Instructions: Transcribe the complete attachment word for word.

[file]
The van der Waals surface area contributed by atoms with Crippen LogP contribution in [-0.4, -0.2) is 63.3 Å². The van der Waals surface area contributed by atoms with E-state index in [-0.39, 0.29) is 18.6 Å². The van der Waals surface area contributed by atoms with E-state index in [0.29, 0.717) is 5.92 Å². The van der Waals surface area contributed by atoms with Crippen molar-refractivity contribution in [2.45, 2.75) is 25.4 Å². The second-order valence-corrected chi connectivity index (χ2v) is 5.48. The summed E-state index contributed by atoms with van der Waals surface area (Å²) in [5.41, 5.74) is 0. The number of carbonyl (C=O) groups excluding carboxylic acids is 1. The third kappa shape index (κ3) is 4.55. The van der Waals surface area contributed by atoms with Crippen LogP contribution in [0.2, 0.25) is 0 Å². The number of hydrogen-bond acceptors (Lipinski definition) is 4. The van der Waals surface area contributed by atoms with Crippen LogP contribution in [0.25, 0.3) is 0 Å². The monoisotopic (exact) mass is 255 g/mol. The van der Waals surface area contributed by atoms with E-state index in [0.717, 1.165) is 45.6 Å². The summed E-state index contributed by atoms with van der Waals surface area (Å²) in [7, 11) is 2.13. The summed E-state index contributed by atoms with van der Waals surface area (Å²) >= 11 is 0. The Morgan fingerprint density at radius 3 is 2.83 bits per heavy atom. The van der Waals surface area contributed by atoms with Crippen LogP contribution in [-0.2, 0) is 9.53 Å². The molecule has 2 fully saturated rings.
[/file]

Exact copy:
The van der Waals surface area contributed by atoms with Crippen LogP contribution in [-0.4, -0.2) is 63.3 Å². The van der Waals surface area contributed by atoms with E-state index in [-0.39, 0.29) is 18.6 Å². The van der Waals surface area contributed by atoms with E-state index in [0.29, 0.717) is 5.92 Å². The van der Waals surface area contributed by atoms with Crippen molar-refractivity contribution in [2.45, 2.75) is 25.4 Å². The second-order valence-corrected chi connectivity index (χ2v) is 5.48. The summed E-state index contributed by atoms with van der Waals surface area (Å²) in [5.41, 5.74) is 0. The number of carbonyl (C=O) groups excluding carboxylic acids is 1. The third kappa shape index (κ3) is 4.55. The van der Waals surface area contributed by atoms with Crippen LogP contribution in [0.2, 0.25) is 0 Å². The number of hydrogen-bond acceptors (Lipinski definition) is 4. The van der Waals surface area contributed by atoms with Crippen LogP contribution in [0.25, 0.3) is 0 Å². The monoisotopic (exact) mass is 255 g/mol. The van der Waals surface area contributed by atoms with E-state index in [0.717, 1.165) is 45.6 Å². The summed E-state index contributed by atoms with van der Waals surface area (Å²) in [7, 11) is 2.13. The summed E-state index contributed by atoms with van der Waals surface area (Å²) >= 11 is 0. The Morgan fingerprint density at radius 3 is 2.83 bits per heavy atom. The van der Waals surface area contributed by atoms with Crippen LogP contribution in [-0.2, 0) is 9.53 Å². The molecule has 2 fully saturated rings.